I’ve experienced tremendous obstacles in my life, yet through them all I have overcome! I’ve written and published several books, which led me to become a best selling author. I’ve obtained multiple degrees, and I’m currently working on my PhD. I’ve designed a curriculum to reduce recidivism of ex-offenders, and I’ve created and produced several films. What makes my life unique is that I accomplished this all from behind bars. I am federal prisoner #59253-053, sentenced to 12 1/2 years for bank fraud.
When people think about women in prison, they generally have a negative perception about who we are. Many judge us, yet they fail to take into account the adverse circumstances we have endured. In fact, statistics show approximately 60 percent of female offenders have experienced physical or sexual abuse in their past. This does not justify our poor choices, nor does it mean that we shouldn’t be punished for our crimes. But, if we are not given the proper tools or resources to deal with our past issues, how can you expect us to change? This is a hurdle that many incarcerated women face. We are punished, yet given few solutions to address the root causes that led us to prison.
Once voted “Most Likely To Succeed” amongst my peers, I was least expected to land in prison. Growing up, I was an A+ student. I attended Fiorello LaGuardia High School of Performing Arts in New York City, aka the “Fame” School of the Arts. Excelling in dance, drama and singing, I was told I was destined to become a star, and I was well on my way!
Life took a dramatic shift during high school years when I got intimately involved with a drug dealer, who introduced me to life in the fast lane. I was memorized by the fast-paced, under-world that appeared to be so intriguing. It felt good to exchange my “nerdy” persona and be labeled as a “cool kid.” So much so, I gave up on my own dreams to pursue what I perceived to be a fun, easy life. I was living on a high until my boyfriend, who spoiled me with lavish gifts from his drug money, dumped me for an older girl. He said he was choosing her over me, because she worked at a bakery and had her own money. I was crushed! A switch flipped inside and there was no turning back!
From this experience, I felt money was the solution to my problems, so I became infatuated with making as much cash as I could. Instead of dealing with my low self-esteem and the pain of my heartbreak, I went on a high speed paper chase. My determination to redeem myself, at any cost, fueled me to achieve my goal. By the time I was 25 years old I became a multi-millionaire, living the life of my dreams. Little did I know my ambitious pursuit, which was filled with poor choices, would also land me in federal prison for over a decade.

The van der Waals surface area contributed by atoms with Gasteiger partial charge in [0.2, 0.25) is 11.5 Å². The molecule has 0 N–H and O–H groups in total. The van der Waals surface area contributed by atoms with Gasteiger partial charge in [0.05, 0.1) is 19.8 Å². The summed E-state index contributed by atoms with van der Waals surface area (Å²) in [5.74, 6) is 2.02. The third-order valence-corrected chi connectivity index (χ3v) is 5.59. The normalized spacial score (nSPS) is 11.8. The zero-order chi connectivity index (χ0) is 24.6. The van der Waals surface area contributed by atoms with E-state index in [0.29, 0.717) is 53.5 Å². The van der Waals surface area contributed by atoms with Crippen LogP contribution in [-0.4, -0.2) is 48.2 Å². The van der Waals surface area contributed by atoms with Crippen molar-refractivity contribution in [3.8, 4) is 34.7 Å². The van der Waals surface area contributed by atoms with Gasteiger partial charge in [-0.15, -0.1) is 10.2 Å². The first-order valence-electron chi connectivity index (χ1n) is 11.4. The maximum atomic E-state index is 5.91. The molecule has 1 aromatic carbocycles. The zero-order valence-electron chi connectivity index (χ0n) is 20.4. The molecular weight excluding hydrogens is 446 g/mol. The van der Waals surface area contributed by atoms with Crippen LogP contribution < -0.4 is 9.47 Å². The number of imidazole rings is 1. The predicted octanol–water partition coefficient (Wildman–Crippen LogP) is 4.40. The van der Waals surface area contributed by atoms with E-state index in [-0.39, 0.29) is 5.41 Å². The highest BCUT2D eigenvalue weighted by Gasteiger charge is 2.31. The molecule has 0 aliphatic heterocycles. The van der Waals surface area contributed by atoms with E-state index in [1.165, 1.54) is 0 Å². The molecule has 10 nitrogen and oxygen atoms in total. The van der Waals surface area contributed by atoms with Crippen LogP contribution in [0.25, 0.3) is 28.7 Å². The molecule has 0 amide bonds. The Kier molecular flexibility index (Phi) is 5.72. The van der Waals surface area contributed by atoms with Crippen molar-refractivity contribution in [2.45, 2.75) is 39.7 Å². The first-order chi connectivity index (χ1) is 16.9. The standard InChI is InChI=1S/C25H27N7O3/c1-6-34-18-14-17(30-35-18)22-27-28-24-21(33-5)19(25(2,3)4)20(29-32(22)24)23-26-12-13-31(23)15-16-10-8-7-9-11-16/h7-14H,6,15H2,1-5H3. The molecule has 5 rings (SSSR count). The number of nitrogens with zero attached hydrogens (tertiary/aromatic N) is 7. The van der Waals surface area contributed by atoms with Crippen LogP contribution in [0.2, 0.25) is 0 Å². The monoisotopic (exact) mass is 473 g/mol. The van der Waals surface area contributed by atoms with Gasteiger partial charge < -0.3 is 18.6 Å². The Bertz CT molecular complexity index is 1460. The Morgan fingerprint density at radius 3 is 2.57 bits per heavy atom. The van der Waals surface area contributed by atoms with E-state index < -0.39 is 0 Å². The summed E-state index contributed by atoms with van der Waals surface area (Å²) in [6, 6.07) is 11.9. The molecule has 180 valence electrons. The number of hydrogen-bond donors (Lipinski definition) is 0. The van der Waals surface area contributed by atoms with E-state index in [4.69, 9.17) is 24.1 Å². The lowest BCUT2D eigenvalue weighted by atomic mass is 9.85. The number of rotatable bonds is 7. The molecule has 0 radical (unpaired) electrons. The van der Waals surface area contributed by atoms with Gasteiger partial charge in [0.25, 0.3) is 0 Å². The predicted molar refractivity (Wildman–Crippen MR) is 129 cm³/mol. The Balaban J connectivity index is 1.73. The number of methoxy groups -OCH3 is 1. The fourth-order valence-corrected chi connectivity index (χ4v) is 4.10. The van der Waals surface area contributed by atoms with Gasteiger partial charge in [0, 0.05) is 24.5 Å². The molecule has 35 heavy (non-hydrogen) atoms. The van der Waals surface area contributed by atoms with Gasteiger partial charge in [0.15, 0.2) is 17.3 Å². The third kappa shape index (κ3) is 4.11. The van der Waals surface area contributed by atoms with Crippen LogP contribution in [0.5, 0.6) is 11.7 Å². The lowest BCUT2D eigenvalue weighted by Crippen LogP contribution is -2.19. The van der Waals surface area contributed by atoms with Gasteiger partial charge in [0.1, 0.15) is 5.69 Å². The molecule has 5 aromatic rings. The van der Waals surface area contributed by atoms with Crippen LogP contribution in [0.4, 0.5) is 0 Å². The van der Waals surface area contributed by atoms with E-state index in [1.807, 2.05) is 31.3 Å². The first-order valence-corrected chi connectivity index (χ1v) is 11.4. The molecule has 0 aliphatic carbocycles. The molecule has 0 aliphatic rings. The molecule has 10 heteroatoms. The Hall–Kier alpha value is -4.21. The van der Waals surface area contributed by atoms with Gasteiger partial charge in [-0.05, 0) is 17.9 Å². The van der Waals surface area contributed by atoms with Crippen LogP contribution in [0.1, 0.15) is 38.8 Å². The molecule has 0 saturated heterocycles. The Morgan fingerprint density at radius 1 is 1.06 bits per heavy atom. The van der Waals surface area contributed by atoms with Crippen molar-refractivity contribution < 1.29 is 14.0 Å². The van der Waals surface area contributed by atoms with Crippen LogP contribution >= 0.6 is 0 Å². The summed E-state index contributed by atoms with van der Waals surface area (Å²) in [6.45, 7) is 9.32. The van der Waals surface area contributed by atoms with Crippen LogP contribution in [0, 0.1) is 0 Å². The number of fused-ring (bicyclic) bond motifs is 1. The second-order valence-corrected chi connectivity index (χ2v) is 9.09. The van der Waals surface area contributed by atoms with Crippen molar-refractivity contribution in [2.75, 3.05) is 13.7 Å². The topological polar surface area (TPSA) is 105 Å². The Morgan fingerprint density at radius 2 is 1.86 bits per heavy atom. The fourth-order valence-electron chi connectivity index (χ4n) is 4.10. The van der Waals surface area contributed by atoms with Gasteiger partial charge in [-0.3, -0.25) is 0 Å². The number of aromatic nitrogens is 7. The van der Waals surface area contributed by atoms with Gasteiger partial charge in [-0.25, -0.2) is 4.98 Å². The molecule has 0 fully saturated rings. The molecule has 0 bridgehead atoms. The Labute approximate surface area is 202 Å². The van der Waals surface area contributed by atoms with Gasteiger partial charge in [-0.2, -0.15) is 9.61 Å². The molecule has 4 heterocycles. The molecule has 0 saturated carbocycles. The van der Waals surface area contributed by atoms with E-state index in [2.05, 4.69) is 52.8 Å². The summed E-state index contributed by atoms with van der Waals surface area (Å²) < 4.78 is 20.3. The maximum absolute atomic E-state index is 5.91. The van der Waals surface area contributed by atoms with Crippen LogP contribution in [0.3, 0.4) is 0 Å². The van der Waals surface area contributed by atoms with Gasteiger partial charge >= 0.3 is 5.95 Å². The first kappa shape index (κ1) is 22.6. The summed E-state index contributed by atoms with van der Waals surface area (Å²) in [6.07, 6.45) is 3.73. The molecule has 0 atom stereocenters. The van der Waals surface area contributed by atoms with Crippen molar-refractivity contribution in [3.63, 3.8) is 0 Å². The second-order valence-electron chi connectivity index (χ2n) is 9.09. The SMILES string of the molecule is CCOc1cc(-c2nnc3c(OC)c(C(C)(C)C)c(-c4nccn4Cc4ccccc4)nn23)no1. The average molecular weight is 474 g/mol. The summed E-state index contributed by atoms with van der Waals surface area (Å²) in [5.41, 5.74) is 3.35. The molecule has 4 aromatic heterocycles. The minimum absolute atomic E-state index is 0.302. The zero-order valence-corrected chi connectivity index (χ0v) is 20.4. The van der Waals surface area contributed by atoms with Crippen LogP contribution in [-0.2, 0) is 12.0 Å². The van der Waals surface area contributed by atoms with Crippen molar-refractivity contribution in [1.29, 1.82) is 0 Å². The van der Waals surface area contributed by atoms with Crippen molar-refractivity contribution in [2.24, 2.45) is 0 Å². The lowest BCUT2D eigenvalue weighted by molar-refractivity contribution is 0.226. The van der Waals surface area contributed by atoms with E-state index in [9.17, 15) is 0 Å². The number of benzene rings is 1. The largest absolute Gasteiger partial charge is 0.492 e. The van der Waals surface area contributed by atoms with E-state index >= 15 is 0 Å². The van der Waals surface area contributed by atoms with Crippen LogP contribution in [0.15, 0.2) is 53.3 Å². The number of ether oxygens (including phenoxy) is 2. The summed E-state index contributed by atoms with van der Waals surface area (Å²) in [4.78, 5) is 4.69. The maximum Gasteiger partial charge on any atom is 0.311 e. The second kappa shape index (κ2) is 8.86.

I share my story to say, many of us behind bars have deep-rooted issues. In fact, I lived in spiritual prison for many years before I ever landed behind physical prison bars. I never got the opportunity to deal with the root of my problems, nor did I truly understand them. Consequently, I endured a series of bad relationships, which included physical abuse. Behind all the flashy cars, gaudy jewelry and designer clothes, there was a broken women who didn’t love herself. Even worst, this woman wore so many masks, which she used to be accepted. Consequently, she had no clue who she really was.
Behind bars I finally had the opportunity to heal and turn my life around. I used education as a weapon to tear down the false ideologies of what I once perceived to be “success.” After many years of development, I took my findings and used them to compose “The Voices of Consequences Enrichment Series.” It is a three volume, self-help series for incarcerated women, created to help us heal, recognize our potential and recapture our dreams. It took six years to design this curriculum, which includes textbooks, workbook/journals and curriculum guides. I just released the last book in this series, “Pursuit to a Greater ‘Self.'”
Reading testimonies from incarcerated women across the country about how my books have helped them heal and overcome their adversities, it has given my life new meaning. It has also caused me to become an advocate for alternatives to sentencing. Today I realize change is possible for everyone, yet we need resources, guidance and support. That’s what makes the difference!
As the voice of a population that has been called “the bottom of the barrel,” “losers,” or “America’s Trash,” this a fervent cry for help! Please don’t count us out or write us off. If you give us the resources, we will change. I did!….END MASS INCARCERATION!!!
For more information about Jamila T. Davis and “The Voices of Consequences Enrichment Series,” please visit www.vocseries.com or www.jamiladavis.com. You can also follow her journey on social media at www.facebook.com/authorjamilatdavis, or on Instagram/Twitter: @jamilatdavis.